Former Madison Mayor Paul Soglin has given sporadic attention to state school finance issues on his blog. More would be better, but today’s is good:
A trip last week to Los Angeles and San Francisco served as a graphic reminder of the rise and fall of public education in the state of California since the adoption of Proposition 13. The enactment of that law after a 1978 referendum created an unfair tax system, taxing property not on its use, its present value, or its potential for development, but the assessment on the day it was purchased.
The result not only creates an imbalance in taxation but it strangles deprives government of needed revenues. The most important example is California public education. In the three decades following World War II, California public schools were the best in the nation. Now they are among the worst.
Within California, test results and rankings of their schools show a clear delineation along economic lines. Schools in wealthy communities score the best. Obviously, schools in low income areas do poorly.
Starved for adequate funding, each school is dependent upon activist parents and community leaders to raise hundreds of thousands of dollars each and every year. It is no surprise that the poorest communities fail miserably at this semi-privatization of education.
One impact of Proposition 13 was, in part, to privatize the schools. Public schools cannot survive without private resources. The same thing is occurring in Wisconsin where restraints on school expenditures from public funds results in continued fundraising. Some communities like Madison centralize the fundraising for the entire district so that all schools share equitably in the private monies.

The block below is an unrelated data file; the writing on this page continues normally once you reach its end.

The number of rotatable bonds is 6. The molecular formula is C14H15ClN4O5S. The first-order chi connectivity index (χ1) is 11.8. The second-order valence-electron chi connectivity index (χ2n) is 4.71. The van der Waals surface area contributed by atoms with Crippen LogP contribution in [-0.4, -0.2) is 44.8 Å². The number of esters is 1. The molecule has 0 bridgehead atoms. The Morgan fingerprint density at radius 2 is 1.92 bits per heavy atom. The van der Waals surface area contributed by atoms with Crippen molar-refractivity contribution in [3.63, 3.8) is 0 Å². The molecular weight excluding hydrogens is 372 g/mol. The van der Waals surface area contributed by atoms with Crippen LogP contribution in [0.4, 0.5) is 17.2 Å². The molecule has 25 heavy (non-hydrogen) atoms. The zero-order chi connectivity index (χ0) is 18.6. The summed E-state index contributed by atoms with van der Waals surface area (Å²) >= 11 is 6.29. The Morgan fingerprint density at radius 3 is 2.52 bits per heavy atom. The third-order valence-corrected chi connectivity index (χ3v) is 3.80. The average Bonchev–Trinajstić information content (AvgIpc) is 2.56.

In the meantime, while some taxpayers can point to significant savings, the quality of education suffers at greater expense to all of us, particularly those dependent upon a well educated workforce.
If there are problems with the public education system, then fix it. Ensuring failure was not a wise choice.
One correction, Soglin wrote: “Some communities like Madison centralize the fundraising for the entire district so that all schools share equitably in the private monies.”
Madison does not do this. PTO raised funds are not pooled, individual donations may be targeted to individual schools or purposes, the Foundation for Madison Public Schools’ grants are often for a single school and their endowment program is based on matching grants. There is much, much inequity in MMSD fundraising.
For more on wealthy schools (or schools serving wealthy kids) scoring high, see the US News and World Report “Best High Schools” ranking/.
I hate these rankings. If I have time I’ll do a little thing on the method and methodology of the US News & World Report ranking, but without taking the time to look closely at how the rankings are made they are a complete waste of time. Sometimes even after looking they are a waste of time, more often they are interesting but not useful. At least this one is an improvement on Jay Mathews’ ridiculous “Challenge Index” (scroll to comments).
Thomas J. Mertz